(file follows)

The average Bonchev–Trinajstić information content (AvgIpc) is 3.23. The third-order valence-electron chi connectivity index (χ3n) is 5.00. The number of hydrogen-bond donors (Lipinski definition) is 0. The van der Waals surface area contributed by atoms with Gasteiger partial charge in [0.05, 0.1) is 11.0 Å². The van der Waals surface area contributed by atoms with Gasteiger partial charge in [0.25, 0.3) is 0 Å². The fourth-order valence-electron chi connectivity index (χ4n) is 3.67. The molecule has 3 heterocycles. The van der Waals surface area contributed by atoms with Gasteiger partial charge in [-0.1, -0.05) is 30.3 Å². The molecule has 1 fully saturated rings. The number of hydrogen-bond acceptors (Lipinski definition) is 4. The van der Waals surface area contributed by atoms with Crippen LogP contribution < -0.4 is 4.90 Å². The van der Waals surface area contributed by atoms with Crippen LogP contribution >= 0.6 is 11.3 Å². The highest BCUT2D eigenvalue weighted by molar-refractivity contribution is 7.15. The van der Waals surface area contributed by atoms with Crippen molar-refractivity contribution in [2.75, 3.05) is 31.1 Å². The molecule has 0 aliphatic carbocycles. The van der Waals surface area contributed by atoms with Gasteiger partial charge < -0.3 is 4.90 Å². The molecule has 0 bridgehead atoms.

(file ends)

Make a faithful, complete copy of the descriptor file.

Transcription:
The average Bonchev–Trinajstić information content (AvgIpc) is 3.23. The third-order valence-electron chi connectivity index (χ3n) is 5.00. The number of hydrogen-bond donors (Lipinski definition) is 0. The van der Waals surface area contributed by atoms with Gasteiger partial charge in [0.05, 0.1) is 11.0 Å². The van der Waals surface area contributed by atoms with Gasteiger partial charge in [0.25, 0.3) is 0 Å². The fourth-order valence-electron chi connectivity index (χ4n) is 3.67. The molecule has 3 heterocycles. The van der Waals surface area contributed by atoms with Gasteiger partial charge in [-0.1, -0.05) is 30.3 Å². The molecule has 1 fully saturated rings. The number of hydrogen-bond acceptors (Lipinski definition) is 4. The van der Waals surface area contributed by atoms with Crippen LogP contribution < -0.4 is 4.90 Å². The van der Waals surface area contributed by atoms with Crippen LogP contribution >= 0.6 is 11.3 Å². The highest BCUT2D eigenvalue weighted by molar-refractivity contribution is 7.15. The van der Waals surface area contributed by atoms with Crippen molar-refractivity contribution in [2.75, 3.05) is 31.1 Å². The molecule has 0 aliphatic carbocycles. The van der Waals surface area contributed by atoms with Gasteiger partial charge < -0.3 is 4.90 Å². The molecule has 0 bridgehead atoms.